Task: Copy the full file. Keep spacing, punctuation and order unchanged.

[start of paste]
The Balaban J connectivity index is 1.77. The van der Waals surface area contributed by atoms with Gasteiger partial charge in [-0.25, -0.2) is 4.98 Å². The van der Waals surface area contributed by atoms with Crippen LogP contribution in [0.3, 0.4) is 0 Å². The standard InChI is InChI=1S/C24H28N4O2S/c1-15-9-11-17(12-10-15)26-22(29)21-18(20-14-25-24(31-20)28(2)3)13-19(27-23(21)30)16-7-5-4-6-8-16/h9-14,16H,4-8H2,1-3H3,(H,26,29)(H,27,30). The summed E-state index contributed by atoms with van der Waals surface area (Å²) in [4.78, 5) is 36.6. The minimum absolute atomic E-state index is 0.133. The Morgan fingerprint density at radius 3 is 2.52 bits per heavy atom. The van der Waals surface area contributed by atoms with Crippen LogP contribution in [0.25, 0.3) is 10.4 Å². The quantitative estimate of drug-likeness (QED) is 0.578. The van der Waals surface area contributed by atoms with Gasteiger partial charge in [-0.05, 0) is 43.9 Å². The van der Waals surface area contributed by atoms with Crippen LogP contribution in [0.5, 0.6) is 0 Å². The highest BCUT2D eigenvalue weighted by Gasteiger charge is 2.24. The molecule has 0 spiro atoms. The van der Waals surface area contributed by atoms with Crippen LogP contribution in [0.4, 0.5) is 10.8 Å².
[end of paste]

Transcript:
The Balaban J connectivity index is 1.77. The van der Waals surface area contributed by atoms with Gasteiger partial charge in [-0.25, -0.2) is 4.98 Å². The van der Waals surface area contributed by atoms with Crippen LogP contribution in [0.3, 0.4) is 0 Å². The standard InChI is InChI=1S/C24H28N4O2S/c1-15-9-11-17(12-10-15)26-22(29)21-18(20-14-25-24(31-20)28(2)3)13-19(27-23(21)30)16-7-5-4-6-8-16/h9-14,16H,4-8H2,1-3H3,(H,26,29)(H,27,30). The summed E-state index contributed by atoms with van der Waals surface area (Å²) in [4.78, 5) is 36.6. The minimum absolute atomic E-state index is 0.133. The Morgan fingerprint density at radius 3 is 2.52 bits per heavy atom. The van der Waals surface area contributed by atoms with Crippen LogP contribution in [0.25, 0.3) is 10.4 Å². The quantitative estimate of drug-likeness (QED) is 0.578. The van der Waals surface area contributed by atoms with Gasteiger partial charge in [-0.05, 0) is 43.9 Å². The van der Waals surface area contributed by atoms with Crippen LogP contribution in [0.5, 0.6) is 0 Å². The highest BCUT2D eigenvalue weighted by Gasteiger charge is 2.24. The molecule has 0 spiro atoms. The van der Waals surface area contributed by atoms with Crippen LogP contribution in [0.4, 0.5) is 10.8 Å².